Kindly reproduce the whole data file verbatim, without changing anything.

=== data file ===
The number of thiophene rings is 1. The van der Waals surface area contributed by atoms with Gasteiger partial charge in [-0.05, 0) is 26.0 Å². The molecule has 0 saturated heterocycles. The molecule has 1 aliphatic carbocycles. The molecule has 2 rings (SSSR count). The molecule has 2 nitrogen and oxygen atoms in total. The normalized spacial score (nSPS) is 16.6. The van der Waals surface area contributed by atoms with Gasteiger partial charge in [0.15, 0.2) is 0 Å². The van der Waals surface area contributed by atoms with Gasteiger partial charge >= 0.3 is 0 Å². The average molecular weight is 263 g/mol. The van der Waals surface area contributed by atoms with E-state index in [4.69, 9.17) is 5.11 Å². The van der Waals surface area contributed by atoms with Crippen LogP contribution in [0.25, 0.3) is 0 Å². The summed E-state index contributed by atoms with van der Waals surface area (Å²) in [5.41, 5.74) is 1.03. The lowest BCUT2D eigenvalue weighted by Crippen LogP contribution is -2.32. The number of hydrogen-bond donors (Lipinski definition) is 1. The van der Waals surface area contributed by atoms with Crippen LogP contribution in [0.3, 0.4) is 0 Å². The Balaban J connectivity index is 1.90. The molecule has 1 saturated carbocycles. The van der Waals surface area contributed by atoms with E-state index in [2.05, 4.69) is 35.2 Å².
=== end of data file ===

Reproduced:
The number of thiophene rings is 1. The van der Waals surface area contributed by atoms with Gasteiger partial charge in [-0.05, 0) is 26.0 Å². The molecule has 0 saturated heterocycles. The molecule has 1 aliphatic carbocycles. The molecule has 2 rings (SSSR count). The molecule has 2 nitrogen and oxygen atoms in total. The normalized spacial score (nSPS) is 16.6. The van der Waals surface area contributed by atoms with Gasteiger partial charge in [0.15, 0.2) is 0 Å². The van der Waals surface area contributed by atoms with Gasteiger partial charge >= 0.3 is 0 Å². The average molecular weight is 263 g/mol. The van der Waals surface area contributed by atoms with E-state index in [4.69, 9.17) is 5.11 Å². The van der Waals surface area contributed by atoms with Crippen LogP contribution in [0.25, 0.3) is 0 Å². The summed E-state index contributed by atoms with van der Waals surface area (Å²) in [5.41, 5.74) is 1.03. The lowest BCUT2D eigenvalue weighted by Crippen LogP contribution is -2.32. The number of hydrogen-bond donors (Lipinski definition) is 1. The van der Waals surface area contributed by atoms with Crippen LogP contribution in [0.3, 0.4) is 0 Å². The Balaban J connectivity index is 1.90. The molecule has 1 saturated carbocycles. The van der Waals surface area contributed by atoms with E-state index in [2.05, 4.69) is 35.2 Å².